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Brief Review on High-Temperature Electrochemical Hydrogen Sensors


Hydrogen sensors, especially those operating at high temperatures, are essential tools for the emerging hydrogen economy. Monitoring hydrogen under process conditions to control the reactions for detecting confined species is crucial to the safe, widespread use and public acceptance of hydrogen as fuel. Hydrogen sensors must have a sensitivity ranging from traces of hydrogen (parts per million (ppm)) up to levels near the lower explosive limit (LEL = 4% H2 in the air) for safety reasons. Furthermore, they need to operate in cryogenic, ambient, and high-temperature environments. Herein, emphasis is given to hydrogen sensors based on solid oxide electrolytes (operating at high temperatures), in particular oxygen ion and proton conductors. The review is devoted to potentiometric, amperometric, and combined amperometric-potentiometric hydrogen sensors. Experimental results already reported in the international literature are presented and analyzed to reveal the configuration, principle of operation, and the applied solid electrolytes and electrodes of the high-temperature hydrogen sensors. Additionally, an amperometric sensor able to detect hydrogen and steam in atmospheric air through a two-stage procedure is presented and thoroughly discussed. The discussion reveals that high-temperature hydrogen sensors face different challenges in terms of the electrodes and solid electrolytes to be used, depending on the operating principle of each sensor type.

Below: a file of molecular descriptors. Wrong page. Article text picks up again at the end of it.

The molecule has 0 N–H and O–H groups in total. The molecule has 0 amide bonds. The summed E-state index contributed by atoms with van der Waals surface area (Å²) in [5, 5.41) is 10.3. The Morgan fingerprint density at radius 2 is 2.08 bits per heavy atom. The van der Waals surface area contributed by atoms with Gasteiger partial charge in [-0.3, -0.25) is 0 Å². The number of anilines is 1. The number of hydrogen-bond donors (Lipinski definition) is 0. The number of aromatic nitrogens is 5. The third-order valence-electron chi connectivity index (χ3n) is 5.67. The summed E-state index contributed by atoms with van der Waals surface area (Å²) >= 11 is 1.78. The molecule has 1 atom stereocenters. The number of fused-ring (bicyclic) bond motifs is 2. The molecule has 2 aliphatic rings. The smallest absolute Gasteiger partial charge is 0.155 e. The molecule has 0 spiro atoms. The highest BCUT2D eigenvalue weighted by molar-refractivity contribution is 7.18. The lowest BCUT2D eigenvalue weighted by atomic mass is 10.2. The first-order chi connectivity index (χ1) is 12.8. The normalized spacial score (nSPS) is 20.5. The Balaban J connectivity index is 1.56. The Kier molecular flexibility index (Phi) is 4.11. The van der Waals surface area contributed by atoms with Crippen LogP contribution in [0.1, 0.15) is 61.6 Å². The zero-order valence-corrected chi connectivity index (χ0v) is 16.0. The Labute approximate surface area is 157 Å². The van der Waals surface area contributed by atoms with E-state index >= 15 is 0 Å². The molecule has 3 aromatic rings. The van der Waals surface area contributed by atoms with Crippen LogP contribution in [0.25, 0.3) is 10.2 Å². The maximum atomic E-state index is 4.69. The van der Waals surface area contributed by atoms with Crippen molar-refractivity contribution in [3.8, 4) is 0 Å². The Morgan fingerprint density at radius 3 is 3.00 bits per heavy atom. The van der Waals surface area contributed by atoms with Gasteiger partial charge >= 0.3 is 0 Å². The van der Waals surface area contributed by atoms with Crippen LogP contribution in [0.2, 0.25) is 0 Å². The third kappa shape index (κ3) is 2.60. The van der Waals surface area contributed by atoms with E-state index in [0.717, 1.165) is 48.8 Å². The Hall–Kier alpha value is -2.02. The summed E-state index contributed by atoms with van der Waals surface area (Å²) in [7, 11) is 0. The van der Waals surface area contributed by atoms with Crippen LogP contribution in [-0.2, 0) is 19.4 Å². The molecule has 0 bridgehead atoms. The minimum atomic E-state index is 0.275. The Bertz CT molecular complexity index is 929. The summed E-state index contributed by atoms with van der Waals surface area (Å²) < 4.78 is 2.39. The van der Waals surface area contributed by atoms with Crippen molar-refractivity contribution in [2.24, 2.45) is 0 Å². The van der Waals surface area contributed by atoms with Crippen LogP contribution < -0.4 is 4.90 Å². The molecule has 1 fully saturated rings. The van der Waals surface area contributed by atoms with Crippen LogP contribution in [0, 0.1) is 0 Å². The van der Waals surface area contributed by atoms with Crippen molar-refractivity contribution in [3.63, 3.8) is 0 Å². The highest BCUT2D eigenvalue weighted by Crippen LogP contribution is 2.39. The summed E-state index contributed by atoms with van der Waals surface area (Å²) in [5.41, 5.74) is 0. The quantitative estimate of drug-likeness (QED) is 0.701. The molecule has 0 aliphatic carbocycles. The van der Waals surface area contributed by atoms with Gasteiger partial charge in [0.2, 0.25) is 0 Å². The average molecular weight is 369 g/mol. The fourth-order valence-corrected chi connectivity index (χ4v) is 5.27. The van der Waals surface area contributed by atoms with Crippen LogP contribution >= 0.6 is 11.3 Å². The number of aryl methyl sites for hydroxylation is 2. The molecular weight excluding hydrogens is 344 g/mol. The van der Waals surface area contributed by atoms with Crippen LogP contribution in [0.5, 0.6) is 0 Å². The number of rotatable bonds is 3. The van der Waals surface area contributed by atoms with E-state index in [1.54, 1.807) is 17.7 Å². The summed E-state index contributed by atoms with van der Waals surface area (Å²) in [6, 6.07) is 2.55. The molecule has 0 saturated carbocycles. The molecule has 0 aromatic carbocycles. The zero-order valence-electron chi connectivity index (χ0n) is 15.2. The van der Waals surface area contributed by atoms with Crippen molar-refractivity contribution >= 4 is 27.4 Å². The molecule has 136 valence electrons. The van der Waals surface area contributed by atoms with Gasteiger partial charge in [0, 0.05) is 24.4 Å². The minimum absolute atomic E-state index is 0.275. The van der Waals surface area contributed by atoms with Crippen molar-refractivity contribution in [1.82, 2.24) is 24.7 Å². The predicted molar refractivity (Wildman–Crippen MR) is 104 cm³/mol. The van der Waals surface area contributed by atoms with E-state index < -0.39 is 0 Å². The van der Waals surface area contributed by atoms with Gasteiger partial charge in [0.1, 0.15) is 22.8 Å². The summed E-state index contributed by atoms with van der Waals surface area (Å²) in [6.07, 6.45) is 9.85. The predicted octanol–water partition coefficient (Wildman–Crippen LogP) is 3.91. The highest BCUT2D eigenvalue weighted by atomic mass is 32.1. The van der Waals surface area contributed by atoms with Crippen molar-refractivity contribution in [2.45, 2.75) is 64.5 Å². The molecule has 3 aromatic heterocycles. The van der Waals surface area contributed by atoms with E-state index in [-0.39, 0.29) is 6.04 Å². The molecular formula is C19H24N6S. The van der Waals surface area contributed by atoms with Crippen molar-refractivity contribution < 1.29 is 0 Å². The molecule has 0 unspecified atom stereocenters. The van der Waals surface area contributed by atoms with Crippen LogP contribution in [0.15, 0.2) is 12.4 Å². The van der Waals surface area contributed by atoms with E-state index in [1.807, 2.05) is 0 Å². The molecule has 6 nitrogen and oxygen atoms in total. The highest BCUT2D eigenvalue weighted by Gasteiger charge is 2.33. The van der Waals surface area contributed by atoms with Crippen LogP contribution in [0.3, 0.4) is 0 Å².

Related subjects: Safety

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